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Advice: NEMA 14-50 or Wall Charger

Sophias_dad

Active Member
Supporting Member
Jul 29, 2018
2,579
3,012
Massachusetts
I am not a certified electrician, HE is. He installed 10+ for Tesla cars around here and customers are very happy with his work
What do I know? ZERO in this area, but reviews from his customers are good enough for me. They all get 48amp charging with (2) 30amp breakers

This is what he used ... sorry about my terminology, as I said I know ZERO about electrical circuit
Ok, that's a 60 amp circuit.
 
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I am not a certified electrician, HE is. He installed 10+ for Tesla cars around here and customers are very happy with his work
What do I know? ZERO in this area, but reviews from his customers are good enough for me. They all get 48amp charging with (2) 30amp breakers

This is what he used ... sorry about my terminology, as I said I know ZERO about electrical circuit
That's a 2 pole breaker. In your panel, there are two busbars, A and B. Each carries 120V with respect to neutral but they are "mirror images" of each other (when voltage on A goes positive, voltage on B goes negative by the same amount and vice versa). So there's 240V between the A and B busbars. 2 pole breakers tap both busbars for 240V circuits so if you look in your panel, anything that uses 240V (stoves, dryers, air conditioners, etc.) are on 2 pole breakers. The reason the two sides are tied together is that if one side is carrying too much current, both should trip. You don't want half of your circuit (one of the two wires) energized.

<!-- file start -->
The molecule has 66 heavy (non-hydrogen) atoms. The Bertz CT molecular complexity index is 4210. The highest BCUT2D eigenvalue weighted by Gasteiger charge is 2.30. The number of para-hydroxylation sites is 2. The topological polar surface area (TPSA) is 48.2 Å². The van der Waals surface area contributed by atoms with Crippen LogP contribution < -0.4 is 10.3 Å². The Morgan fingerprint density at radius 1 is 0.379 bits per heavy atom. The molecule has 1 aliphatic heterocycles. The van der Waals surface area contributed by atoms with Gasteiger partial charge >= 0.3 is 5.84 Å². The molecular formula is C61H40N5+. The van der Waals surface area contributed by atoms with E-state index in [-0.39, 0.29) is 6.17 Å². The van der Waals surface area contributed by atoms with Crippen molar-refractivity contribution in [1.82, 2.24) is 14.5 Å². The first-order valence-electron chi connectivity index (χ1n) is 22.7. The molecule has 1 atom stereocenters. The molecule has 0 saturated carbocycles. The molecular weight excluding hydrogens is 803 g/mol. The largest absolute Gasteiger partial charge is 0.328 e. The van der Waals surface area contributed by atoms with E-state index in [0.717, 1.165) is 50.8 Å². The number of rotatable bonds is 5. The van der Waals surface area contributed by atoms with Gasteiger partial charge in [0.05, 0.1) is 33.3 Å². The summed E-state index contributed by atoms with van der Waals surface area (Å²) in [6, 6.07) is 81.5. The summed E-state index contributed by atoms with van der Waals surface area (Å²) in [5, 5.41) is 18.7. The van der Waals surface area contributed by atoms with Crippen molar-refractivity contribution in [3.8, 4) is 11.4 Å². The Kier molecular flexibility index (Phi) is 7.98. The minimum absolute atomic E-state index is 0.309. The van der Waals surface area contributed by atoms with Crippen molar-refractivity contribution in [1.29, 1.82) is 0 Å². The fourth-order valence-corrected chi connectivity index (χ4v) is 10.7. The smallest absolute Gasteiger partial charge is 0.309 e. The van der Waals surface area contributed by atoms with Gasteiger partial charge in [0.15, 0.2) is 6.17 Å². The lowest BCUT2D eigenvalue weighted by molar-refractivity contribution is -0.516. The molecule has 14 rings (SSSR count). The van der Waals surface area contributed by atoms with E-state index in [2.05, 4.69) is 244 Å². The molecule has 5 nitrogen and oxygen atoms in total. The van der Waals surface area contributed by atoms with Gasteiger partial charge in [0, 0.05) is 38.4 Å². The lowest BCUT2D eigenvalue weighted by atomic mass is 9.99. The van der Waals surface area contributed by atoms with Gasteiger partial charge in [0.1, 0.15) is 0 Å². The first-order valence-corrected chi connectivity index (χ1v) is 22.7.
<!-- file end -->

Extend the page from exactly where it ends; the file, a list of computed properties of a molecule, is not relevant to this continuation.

Inside-Main-Breaker-Box-Panel-120V-240V-NEC.png
 
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Reactions: Rocky_H
That's a 2 pole breaker. In your panel, there are two busbars, A and B. Each carries 120V with respect to neutral but they are "mirror images" of each other (when voltage on A goes positive, voltage on B goes negative by the same amount and vice versa). So there's 240V between the A and B busbars. 2 pole breakers tap both busbars for 240V circuits so if you look in your panel, anything that uses 240V (stoves, dryers, air conditioners, etc.) are on 2 pole breakers. The reason the two sides are tied together is that if one side is carrying too much current, both should trip. You don't want half of your circuit (one of the two wires) energized.

View attachment 874458
Great. Thanks ... it's beyond my skills , maybe someday it would get into my head
 
I am not a certified electrician, HE is. He installed 10+ for Tesla cars around here and customers are very happy with his work
What do I know? ZERO in this area, but reviews from his customers are good enough for me. They all get 48amp charging with (2) 30amp breakers

This is what he used ... sorry about my terminology, as I said I know ZERO about electrical circuit

For dual pole breakers you don't double, half, or add together any limits. That picture is a 2 pole 60 amp breaker. It has a 60 amp limit for each hot wire. It allows 60amps before tripping the breaker. If you could physically split the breaker in half from a double pole to single pole each half would be a single pole 60 amp breaker. A (2) 30 amp breaker is common on electric dryers, and 30 amps on one hot wire trips the breaker.
 
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Reactions: Rocky_H
The price of the Tesla Mobile Connector kit has increased by $30 US. The new price is $230 US. (The kit includes both the NEMA 5-15 and 14-50 power plug adapters.)
If buyer ordered your car before April 16-17? then U should be able to get this for free $0
I received an email from Tesla 2 weeks ago - with a Tesla code- So yesterday I went in the Tesla shop and ordered this kit. Even though it says $230 but when I entered the code given to me then it's $0. Tesla sent me an email yesterday confirming that it has been shipped out

BTW, I texted Tesla and asked if I could use that voucher/code to apply toward ordering the Tesla CCS-1 but they said NO so I did not try

I hope eventually the Tesla CCS-1 price drops to less than $200 then I decide if I would need it or not... Until then....
 

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